To the Editor: Drs. Mossman and Morse raise several interesting and important points in their letter, and we address each of them in turn.
First, they question our conclusions by suggesting that differences in the “capacity for rationality” associated with different psychiatric disorders may have determined our respondents’ judgments of responsibility, rather than assumed biological or psychological etiology. This suggestion, while intriguing and potentially fruitful as an avenue for further research, does not preclude our study’s conclusions. The simple fact that scores for biological and psychological etiology were inversely correlated across the vignettes supports the conclusion that a mind-brain dichotomy informs psychiatric clinical reasoning. Mind-brain dualism is indeed a complex phenomenon, and in our article, we acknowledge the fact that other factors besides judgments of responsibility may underlie this dichotomy. However, it was not necessary to control for all such potential factors in our experiment because there is no reason to assume that human causal reasoning processes cannot be determined by multiple factors or that various domains of causal reasoning cannot be interrelated.
The commentators then argue that the vignettes of the antidepressant-induced manic episode were biased because they included a “clearly biological cause,” whereas the cause was left unspecified in the personality disorder vignettes. Although an antidepressant may trigger a manic episode, the causes of bipolar disorder remain as elusive as those of the personality disorders. Moreover, the personality disorder vignettes also described a trigger, which in those cases was an interpersonal one. There is no evidence that the effects of an interpersonal stressor are any less biological in nature than those of an antidepressant. The fact that most clinicians consider an antidepressant to be more “biological” is exactly the sort of reasoning that we sought to expose and explicate in our study.
Drs. Mossman and Morse also object to our conclusions regarding our respondents’ appraisals of different clinical conditions and suspect that it may have been the actual behaviors in these vignettes (bankruptcy, stabbing the wife, contracting human immunodeficiency virus [HIV]) that led to these appraisals. However, as we reported in our article, the three behaviors in the vignettes did not account for any significant differences in the scores of biological or psychological etiology using multivariate repeated-measures analysis of variance, and although the responsibility scores did show a statistically significant difference in this test, this difference was only a slight one between the HIV-risk and wife-stabbing behaviors. In contrast, the three vignette conditions (mania, narcissistic personality disorder, heroin addiction) showed robust differences with respect to biological and psychological etiology and responsibility scores. It is based on these results that we were able to conclude that the vignette conditions, much more than the specific behaviors, determined the respondents’ attributions.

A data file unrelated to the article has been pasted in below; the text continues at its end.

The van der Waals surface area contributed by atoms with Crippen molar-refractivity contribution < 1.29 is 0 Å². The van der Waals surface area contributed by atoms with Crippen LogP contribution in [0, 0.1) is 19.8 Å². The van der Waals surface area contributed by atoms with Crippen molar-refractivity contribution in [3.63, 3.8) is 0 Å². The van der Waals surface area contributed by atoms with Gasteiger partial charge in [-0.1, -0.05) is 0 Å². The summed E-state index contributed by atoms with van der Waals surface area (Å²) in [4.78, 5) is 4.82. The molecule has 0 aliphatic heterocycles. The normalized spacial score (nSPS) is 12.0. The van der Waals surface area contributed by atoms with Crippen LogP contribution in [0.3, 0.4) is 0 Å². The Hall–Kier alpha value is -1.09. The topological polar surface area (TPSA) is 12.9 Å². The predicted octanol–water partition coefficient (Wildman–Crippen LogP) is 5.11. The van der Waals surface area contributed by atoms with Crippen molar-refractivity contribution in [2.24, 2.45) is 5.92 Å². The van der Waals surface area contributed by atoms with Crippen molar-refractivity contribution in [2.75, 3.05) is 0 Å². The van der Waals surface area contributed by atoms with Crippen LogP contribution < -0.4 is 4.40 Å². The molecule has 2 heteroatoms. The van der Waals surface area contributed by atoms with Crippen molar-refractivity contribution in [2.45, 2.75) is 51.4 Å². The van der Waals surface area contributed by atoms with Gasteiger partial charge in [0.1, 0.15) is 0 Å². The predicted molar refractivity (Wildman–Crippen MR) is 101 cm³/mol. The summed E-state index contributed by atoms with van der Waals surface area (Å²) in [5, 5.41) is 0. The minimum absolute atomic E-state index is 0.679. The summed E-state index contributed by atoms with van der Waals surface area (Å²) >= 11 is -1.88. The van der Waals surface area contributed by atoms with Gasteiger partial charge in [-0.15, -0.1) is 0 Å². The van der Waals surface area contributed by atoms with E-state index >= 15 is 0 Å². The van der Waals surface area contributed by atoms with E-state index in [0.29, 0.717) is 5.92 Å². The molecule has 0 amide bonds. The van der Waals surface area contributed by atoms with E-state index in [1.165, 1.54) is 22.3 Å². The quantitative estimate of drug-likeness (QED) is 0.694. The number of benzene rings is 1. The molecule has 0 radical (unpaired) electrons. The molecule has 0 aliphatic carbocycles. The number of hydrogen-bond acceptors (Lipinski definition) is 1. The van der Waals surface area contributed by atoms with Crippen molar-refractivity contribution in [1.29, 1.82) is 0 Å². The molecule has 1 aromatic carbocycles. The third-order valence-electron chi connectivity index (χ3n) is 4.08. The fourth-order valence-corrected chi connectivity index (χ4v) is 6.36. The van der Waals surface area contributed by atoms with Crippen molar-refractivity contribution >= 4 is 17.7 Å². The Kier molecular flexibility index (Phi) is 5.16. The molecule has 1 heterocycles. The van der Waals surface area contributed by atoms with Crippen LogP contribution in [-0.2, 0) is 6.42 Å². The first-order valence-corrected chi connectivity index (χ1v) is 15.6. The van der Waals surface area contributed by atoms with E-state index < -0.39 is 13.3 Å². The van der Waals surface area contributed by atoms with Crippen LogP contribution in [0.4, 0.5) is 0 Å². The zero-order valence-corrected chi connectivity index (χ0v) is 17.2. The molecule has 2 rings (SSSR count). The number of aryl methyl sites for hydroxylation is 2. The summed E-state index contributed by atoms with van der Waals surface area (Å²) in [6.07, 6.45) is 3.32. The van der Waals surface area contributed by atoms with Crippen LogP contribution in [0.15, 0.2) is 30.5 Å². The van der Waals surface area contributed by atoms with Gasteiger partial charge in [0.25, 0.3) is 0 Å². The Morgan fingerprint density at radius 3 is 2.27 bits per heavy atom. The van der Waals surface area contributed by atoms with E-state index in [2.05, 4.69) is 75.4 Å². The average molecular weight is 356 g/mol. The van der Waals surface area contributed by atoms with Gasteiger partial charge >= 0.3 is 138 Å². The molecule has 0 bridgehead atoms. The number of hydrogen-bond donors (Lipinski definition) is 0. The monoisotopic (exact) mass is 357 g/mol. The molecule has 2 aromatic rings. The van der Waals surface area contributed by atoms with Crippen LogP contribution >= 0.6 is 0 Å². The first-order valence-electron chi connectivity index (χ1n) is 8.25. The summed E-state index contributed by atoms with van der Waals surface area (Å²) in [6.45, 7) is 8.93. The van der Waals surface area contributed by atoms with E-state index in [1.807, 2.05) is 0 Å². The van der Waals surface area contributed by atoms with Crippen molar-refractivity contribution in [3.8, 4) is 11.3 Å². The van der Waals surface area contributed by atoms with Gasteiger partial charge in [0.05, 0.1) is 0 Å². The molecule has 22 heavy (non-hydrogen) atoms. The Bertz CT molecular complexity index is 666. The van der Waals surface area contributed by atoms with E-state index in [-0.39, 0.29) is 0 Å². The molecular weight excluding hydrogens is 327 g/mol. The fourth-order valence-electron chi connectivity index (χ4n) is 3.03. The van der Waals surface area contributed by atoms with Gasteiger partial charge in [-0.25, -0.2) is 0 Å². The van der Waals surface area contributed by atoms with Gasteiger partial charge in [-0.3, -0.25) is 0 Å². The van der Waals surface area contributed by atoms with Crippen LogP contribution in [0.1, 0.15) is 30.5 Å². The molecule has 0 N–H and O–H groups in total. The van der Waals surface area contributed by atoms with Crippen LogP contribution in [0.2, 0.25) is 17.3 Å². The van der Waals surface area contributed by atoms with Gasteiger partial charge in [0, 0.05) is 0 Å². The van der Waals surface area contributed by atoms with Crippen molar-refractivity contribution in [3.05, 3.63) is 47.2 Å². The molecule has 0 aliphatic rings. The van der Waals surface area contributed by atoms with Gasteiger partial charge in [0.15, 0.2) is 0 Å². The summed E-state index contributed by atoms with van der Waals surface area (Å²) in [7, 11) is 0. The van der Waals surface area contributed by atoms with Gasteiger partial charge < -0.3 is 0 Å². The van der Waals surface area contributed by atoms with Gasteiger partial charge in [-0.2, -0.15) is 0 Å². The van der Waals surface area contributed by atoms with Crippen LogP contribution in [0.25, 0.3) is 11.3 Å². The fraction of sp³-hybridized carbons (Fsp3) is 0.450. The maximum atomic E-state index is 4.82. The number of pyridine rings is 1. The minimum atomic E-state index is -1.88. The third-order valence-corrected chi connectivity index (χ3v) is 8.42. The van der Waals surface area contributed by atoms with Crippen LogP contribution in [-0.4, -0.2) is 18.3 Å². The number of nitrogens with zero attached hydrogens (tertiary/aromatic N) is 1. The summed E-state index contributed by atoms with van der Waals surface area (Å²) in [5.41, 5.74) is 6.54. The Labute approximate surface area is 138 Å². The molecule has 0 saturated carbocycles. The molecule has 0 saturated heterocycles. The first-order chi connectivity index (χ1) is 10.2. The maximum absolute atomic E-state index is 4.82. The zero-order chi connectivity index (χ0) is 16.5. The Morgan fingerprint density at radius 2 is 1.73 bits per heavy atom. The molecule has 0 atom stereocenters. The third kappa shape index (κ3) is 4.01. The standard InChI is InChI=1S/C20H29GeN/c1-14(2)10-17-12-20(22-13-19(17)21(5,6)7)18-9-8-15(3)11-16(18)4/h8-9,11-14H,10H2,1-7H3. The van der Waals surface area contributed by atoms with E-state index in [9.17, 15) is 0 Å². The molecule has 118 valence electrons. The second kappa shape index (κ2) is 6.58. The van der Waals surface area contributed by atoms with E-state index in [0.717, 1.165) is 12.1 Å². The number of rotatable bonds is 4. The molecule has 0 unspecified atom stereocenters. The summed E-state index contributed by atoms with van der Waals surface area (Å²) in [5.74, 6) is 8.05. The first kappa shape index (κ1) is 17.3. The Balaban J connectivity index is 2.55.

Certainly, it is important to distinguish causality, responsibility, and blame in moral and legal reasoning (1). However, everyday reasoning often conflates and confounds these dimensions or uses them for strategic purposes (2), and it precisely this confusion that constitutes the problematic aspect of the persistent mind-brain dualism we find in clinical reasoning.
1.Shaver KG: The Attribution of Blame: Causality, Responsibility, and Blameworthiness. New York, Springer-Verlag, 1985
2.Malle BF, Knobe J, O"Laughlin MJ, Pearce GE, Nelson SE: Conceptual structure and social functions of behavior explanations: beyond person--situation attributions. J Pers Soc Psychol 2000; 79:309–26